six months

I’ve been thinking a lot about how we’re just hitting the six month mark on this whole COVID-19 thing here in the US. March 12 was my last day in the office. I took March 13 as a vacation day. Then, we started working from home on Monday, March 16. And my company is still working from home, with plans now to return to the office in November, with managers coming in two days a week and the rest of us coming in only one day a week. This is probably the fifth “return to office” plan we’ve had. The last one had us all returning in October, two days a week. I’m not complaining or criticizing; no one is having an easy time figuring this thing out, and I’m glad my employer hasn’t forced us to come back too early. But it seems like, through the whole pandemic, we’re always just about a month away from returning to “normal,” but we never quite get there. I’m only now really starting to see that, and thinking about things I could be doing differently, treating work from home as “normal” rather than “temporary”. So that’s all a lot of wind-up to say that I finally broke down and ordered a new USB headset for home use. (There’s still one sitting on my desk at work, but they haven’t allowed us to go back in and clean out our desks. I put in a request to do that, but I guess it’s stalled somewhere, since I haven’t gotten a response to it.)

I ordered the headset from Best Buy, since they had it in stock to ship right away, while Amazon still has a one-month wait on USB headsets, at least for the model I wanted. That turned out to be a bit dangerous, since it also led to me poking around in their Blu-ray selection, which led to me buying four Miyazaki SteelBook Blu-rays, plus the 25th Anniversary Ghost in the Shell Blu-ray SteelBook, and pre-ordering the Weathering With You Blu-ray SteelBook. I’m not particularly attached to SteelBooks, but they do look nice, and the Miyazaki ones were only $18 each. (Apparently, they’re also $18 at Amazon right now.) The Ghost in the Shell one was also only $18. Weathering With You was more expensive, but still reasonable. So now I have a bunch of new anime discs to watch. (Even though most of them are movies I’ve already seen multiple times.)

Yesterday, I watched a bit of DC FanDome and some of NCSFest. This second day of FanDome was done differently from the first day, last month, where they actually had a schedule, kind of like a real con. This time, they just dumped all the video content out there at 1 PM Eastern time, and left it up until 1 PM today. So you could watch whatever you want, whenever you want. The content was really a hodgepodge of random stuff. I’m pretty sure most of it was recorded at least a month ago. And there wasn’t really much content around the actual comic books. But I did watch a nice panel discussion with Brian Bendis, Gene Yang, and Dan Jurgens, talking about Superman. The feeling I’m getting out of DC Comics right now is that they’re really hitting the brakes on a lot of stuff and pulling back on things. I think that a lot of the FanDome content was prepared before the layoffs last month, so it’s not really reflecting the actual state of things at DC right now. I’m not really sure what DC is going to look like at the end of this year, but it’ll probably be a lot different from the way they looked at the beginning of this year, before Dan DiDio left, and COVID-19 hit, and all the layoffs happened.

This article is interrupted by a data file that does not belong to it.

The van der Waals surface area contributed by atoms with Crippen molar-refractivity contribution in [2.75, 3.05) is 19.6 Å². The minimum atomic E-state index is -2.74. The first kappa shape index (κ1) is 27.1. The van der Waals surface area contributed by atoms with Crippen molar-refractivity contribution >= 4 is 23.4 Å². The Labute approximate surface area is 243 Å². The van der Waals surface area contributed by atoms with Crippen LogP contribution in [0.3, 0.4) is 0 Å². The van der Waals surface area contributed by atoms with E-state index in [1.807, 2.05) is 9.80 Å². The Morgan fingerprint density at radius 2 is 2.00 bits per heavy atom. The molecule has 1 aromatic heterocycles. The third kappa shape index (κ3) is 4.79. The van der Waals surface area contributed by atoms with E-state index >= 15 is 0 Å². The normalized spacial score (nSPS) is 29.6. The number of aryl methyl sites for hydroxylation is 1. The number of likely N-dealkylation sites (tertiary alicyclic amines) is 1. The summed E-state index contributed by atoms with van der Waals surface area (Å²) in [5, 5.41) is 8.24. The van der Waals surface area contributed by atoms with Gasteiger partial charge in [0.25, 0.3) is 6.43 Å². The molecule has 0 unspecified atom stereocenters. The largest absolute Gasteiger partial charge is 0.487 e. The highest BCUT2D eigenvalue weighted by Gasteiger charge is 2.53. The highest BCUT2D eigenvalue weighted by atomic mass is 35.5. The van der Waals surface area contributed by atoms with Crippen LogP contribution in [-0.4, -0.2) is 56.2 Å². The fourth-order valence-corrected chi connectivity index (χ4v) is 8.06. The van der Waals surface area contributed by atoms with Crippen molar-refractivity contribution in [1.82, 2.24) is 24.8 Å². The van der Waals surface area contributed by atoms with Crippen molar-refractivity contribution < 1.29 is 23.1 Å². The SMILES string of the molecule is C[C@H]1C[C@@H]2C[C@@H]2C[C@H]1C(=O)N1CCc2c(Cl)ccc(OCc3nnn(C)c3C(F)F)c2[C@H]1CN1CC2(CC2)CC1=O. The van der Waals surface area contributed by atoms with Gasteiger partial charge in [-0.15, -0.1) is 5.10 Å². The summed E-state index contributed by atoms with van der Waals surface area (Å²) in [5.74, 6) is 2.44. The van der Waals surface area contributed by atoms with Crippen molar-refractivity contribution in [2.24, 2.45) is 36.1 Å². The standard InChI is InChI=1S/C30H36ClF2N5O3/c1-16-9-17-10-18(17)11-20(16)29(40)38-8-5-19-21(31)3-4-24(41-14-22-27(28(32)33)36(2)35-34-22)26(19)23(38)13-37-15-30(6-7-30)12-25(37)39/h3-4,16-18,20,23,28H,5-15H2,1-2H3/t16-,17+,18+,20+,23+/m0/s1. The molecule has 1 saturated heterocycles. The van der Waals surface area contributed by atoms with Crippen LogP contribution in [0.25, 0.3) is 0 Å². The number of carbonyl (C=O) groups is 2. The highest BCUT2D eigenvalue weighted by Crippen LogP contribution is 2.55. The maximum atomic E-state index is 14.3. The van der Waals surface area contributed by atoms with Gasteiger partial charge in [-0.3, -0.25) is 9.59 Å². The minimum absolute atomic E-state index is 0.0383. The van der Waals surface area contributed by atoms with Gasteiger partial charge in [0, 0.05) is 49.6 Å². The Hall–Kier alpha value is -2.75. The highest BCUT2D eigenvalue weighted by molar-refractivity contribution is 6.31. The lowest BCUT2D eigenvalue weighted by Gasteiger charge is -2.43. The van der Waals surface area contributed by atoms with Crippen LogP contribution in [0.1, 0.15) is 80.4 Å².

NCSFest was done as one long live stream, via YouTube. They had a number of panels, interspersed with announcements of the Reuben awards. The whole nine-hour stream is available to watch on YouTube now. If you wanted to find a particular panel, I guess you could check the schedule, then do a little math and fast-forward to it. I watched a bit of the “From Panels to Publishing” panel, some of the Jim Davis panel, and some of the Mutts panel. All of them were fun to watch. Cartoonists are generally pretty cool, chill, funny people. NCS is really a professional organization, so the content isn’t necessarily geared towards fans, or towards self-promotion, more towards actual cartoonists. For me, that makes it even more fun. But if you don’t want to hear Lynn Johnston and Patrick McDonnell talking about what brand of ink they use, then it’s probably not for you.

I guess that’s my ramblings for today. There’s maybe not much value in any of this for anyone else, but writing these posts helps me get through things. Tomorrow starts another week of sitting alone in my apartment, staring at a computer screen, trying to do my job without going nuts. If random blogging about comics and anime helps, I’m going to keep doing it.

Leave a Reply

This site uses Akismet to reduce spam. Learn how your comment data is processed.